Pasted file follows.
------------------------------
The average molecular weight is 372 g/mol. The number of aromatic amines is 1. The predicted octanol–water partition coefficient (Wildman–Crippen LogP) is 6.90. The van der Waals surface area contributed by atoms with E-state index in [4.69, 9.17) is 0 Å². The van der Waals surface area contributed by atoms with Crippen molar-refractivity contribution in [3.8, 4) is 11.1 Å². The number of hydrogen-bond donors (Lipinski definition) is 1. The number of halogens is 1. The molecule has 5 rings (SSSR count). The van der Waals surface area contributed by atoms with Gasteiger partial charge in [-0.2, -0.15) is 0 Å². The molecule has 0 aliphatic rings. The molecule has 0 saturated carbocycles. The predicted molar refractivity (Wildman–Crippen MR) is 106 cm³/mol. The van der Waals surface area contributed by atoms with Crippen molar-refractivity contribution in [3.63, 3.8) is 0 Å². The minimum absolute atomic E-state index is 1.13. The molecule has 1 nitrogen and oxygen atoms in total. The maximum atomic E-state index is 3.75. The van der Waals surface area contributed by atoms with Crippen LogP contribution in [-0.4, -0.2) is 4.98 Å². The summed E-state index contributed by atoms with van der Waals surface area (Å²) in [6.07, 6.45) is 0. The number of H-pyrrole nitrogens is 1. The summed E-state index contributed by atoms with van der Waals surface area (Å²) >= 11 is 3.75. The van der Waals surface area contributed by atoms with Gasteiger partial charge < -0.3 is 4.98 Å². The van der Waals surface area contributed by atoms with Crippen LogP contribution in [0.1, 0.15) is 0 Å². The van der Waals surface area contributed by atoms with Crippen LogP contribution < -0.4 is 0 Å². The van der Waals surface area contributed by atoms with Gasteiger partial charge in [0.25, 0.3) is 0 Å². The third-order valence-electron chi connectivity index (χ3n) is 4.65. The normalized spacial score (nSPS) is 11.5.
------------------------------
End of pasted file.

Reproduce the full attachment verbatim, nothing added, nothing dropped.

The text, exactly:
The average molecular weight is 372 g/mol. The number of aromatic amines is 1. The predicted octanol–water partition coefficient (Wildman–Crippen LogP) is 6.90. The van der Waals surface area contributed by atoms with E-state index in [4.69, 9.17) is 0 Å². The van der Waals surface area contributed by atoms with Crippen molar-refractivity contribution in [3.8, 4) is 11.1 Å². The number of hydrogen-bond donors (Lipinski definition) is 1. The number of halogens is 1. The molecule has 5 rings (SSSR count). The van der Waals surface area contributed by atoms with Gasteiger partial charge in [-0.2, -0.15) is 0 Å². The molecule has 0 aliphatic rings. The molecule has 0 saturated carbocycles. The predicted molar refractivity (Wildman–Crippen MR) is 106 cm³/mol. The van der Waals surface area contributed by atoms with Crippen molar-refractivity contribution in [3.63, 3.8) is 0 Å². The minimum absolute atomic E-state index is 1.13. The molecule has 1 nitrogen and oxygen atoms in total. The maximum atomic E-state index is 3.75. The van der Waals surface area contributed by atoms with Crippen LogP contribution in [-0.4, -0.2) is 4.98 Å². The summed E-state index contributed by atoms with van der Waals surface area (Å²) in [6.07, 6.45) is 0. The number of H-pyrrole nitrogens is 1. The summed E-state index contributed by atoms with van der Waals surface area (Å²) >= 11 is 3.75. The van der Waals surface area contributed by atoms with Gasteiger partial charge < -0.3 is 4.98 Å². The van der Waals surface area contributed by atoms with Crippen LogP contribution in [0.1, 0.15) is 0 Å². The van der Waals surface area contributed by atoms with Crippen LogP contribution < -0.4 is 0 Å². The van der Waals surface area contributed by atoms with Gasteiger partial charge in [0.25, 0.3) is 0 Å². The third-order valence-electron chi connectivity index (χ3n) is 4.65. The normalized spacial score (nSPS) is 11.5.